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Indigenous actors are having a moment in TV and film

Lily Gladstone presents the Robert Altman award during the Film Independent Spirit Awards. If she wins the Oscar for Best Actress, she'll be the first Native American woman to win. (Chris Pizzello/AP)
Lily Gladstone presents the Robert Altman award during the Film Independent Spirit Awards. If she wins the Oscar for Best Actress, she'll be the first Native American woman to win. (Chris Pizzello/AP)

Indigenous culture has powered some of the most important film and TV projects of the last year. There’s the revitalization of HBO’s “True Detective” with “Night Country,” an installment centered on two women’s struggle to solve the murder of an indigenous woman in Alaska. AMC’s “Dark Winds,” Disney+’s “Echo” and FX’s “Reservation Dogs” are also examples of creatively successful projects that use indigenous cultures and characters as their creative fuel.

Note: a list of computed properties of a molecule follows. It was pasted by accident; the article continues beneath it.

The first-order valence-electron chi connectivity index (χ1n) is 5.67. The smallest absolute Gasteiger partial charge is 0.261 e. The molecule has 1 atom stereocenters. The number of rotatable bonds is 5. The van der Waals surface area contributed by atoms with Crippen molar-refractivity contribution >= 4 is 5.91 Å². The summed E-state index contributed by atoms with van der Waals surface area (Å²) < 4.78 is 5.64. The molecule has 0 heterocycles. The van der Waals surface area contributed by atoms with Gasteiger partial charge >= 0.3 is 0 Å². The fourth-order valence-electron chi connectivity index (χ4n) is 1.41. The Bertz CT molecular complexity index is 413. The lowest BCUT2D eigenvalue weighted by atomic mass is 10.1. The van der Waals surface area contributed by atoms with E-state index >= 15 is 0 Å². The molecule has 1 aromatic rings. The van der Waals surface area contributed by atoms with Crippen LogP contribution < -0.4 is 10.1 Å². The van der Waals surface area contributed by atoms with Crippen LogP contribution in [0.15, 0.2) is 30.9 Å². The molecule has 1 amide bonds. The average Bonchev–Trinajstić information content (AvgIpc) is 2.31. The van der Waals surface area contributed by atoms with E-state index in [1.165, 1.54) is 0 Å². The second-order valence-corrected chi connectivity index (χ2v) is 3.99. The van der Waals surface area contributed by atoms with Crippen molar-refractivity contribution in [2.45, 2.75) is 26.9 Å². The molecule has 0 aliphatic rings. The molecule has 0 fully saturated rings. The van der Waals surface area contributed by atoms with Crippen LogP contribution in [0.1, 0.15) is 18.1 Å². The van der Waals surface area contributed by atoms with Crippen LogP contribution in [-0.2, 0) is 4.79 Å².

But are they creating new tropes while breaking new ground? And how committed is Hollywood to telling these stories?

NPR TV critic Eric Deggans weighs in.

This article was originally published on WBUR.org.

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